From Pipi’s Pasture: Saying goodbye to Ucky | CraigDailyPress.com

From Pipi’s Pasture: Saying goodbye to Ucky

Diane Prather/For Craig Press

Yesterday. I was writing about getting into a winter routine, which was the intended topic for this week's column, but then, this morning, when I went to do morning chores, I found my (almost) 24-year-old cow, Ucky, had died. So this week's column is in memory of her.

Ucky was born one morning when our granddaughter Jessica was a toddler. She took one look at the calf that wasn't quite cleaned off and said, "Ucky!" so that's how Ucky got her name. Ucky was solid red with a white, star-like shape on her forehead.

Since Ucky's mom had a "bad bag" and couldn't feed her calf, I bottle-fed Ucky. Another calf, Sarah, had lost her mom, so I raised the two calves together. Even as grown cows, Ucky and Sarah seemed to share a special bond. (Sarah is still alive and well here at Pipi's Pasture.)

One of my favorite memories of Ucky and Sarah was the first year they had calves. Ucky had her calf first, and when we put her back in the pasture, Sarah came running to see the new baby.

As a grown cow, Ucky was sneaky when it came time for her to calve. Once, I was filling a water tank at the corral, and I saw her come around the back, sniffing the ground as she hunted for a place to have her calf. When she saw me, she hurried around to the front part of the pasture, acting as if nothing was going on. She acted so guilty, it was comical.

A few years back, Ucky started having problems with her legs — or perhaps her hips — so I decided not to send her to the rugged summer pasture where she had to climb up and down hills. She raised two calves here at Pipi's Pasture, the last one just a couple of years ago. He was a surprise, since we didn't think she could have calves any longer. I have written about him — remember the calf that chewed on my clothes and pulled my pants off?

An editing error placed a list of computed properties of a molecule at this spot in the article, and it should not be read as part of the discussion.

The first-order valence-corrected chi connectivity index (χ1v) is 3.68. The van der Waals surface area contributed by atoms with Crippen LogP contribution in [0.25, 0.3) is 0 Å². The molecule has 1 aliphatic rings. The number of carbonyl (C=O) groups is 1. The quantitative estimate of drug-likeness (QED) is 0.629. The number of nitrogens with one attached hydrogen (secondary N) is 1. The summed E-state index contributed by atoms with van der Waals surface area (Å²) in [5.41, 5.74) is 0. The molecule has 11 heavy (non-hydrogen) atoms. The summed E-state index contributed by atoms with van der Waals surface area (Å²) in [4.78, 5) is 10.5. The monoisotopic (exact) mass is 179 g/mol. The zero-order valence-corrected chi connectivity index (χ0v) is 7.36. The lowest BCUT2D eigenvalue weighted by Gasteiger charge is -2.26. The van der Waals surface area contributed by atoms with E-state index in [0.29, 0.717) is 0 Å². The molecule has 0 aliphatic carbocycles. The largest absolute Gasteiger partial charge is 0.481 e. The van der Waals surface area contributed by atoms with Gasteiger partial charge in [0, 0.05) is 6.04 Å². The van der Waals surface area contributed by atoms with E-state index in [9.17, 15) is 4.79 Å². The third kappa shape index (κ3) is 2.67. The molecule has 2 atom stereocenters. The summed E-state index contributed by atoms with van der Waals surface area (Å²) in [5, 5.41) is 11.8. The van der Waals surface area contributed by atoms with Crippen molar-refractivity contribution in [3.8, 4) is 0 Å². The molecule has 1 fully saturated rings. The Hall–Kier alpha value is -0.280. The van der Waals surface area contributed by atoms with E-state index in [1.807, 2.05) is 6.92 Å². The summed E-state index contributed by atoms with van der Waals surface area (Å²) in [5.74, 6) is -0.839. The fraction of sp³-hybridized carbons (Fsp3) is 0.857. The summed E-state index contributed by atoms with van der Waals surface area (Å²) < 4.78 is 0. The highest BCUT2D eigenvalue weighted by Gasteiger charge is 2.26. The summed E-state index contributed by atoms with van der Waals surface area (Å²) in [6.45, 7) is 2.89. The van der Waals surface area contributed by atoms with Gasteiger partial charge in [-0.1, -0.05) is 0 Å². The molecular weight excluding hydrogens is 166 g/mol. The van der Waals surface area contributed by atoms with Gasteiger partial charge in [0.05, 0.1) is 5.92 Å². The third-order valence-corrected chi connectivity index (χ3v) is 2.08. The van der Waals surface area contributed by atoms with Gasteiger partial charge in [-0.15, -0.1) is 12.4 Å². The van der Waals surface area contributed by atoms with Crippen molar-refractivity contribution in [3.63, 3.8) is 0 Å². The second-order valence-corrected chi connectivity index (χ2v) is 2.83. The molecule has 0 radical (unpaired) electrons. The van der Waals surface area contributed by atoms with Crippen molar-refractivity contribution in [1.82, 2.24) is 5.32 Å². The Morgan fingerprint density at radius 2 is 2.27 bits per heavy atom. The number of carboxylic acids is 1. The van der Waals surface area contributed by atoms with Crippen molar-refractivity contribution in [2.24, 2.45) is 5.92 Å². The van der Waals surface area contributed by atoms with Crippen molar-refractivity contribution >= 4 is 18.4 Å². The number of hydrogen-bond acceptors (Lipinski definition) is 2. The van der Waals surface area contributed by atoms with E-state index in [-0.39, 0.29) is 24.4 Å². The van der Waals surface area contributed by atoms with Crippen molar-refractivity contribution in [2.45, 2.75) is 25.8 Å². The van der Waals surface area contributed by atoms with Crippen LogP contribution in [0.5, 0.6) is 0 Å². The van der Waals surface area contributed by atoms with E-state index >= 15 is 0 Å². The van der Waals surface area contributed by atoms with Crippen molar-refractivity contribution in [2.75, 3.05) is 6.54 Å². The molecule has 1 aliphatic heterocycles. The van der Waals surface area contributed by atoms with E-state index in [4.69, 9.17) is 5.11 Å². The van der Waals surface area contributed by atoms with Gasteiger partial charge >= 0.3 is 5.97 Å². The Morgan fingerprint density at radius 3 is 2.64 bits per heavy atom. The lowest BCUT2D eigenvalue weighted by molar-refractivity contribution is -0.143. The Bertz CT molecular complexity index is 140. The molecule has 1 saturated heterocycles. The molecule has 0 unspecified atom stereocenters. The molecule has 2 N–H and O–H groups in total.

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Since she has been staying here, I have been feeding Ucky grain twice per day and locking her in a pen at night so she can eat morning and evening grain without having to fight off other animals. That doesn't mean that she didn't have any fight left in her, though, as she ate hay with the others.

A few days ago, Ucky was having more trouble walking with her back legs than usual. Since the weather was wet, granddaughter Megan and I moved her into a larger pen and fed her grain, hay, and water. That's where I found her this morning, in the same place Pipi, the cow for whom this column was named, died.

I'll miss having Ucky stand in the open gate of her pen, scratching on the post while I wait to close the gate. I'll miss seeing her wash her calf or lie there in the sun, chewing her cud. Mostly, I'll just miss seeing her.

Rest in peace, Ucky.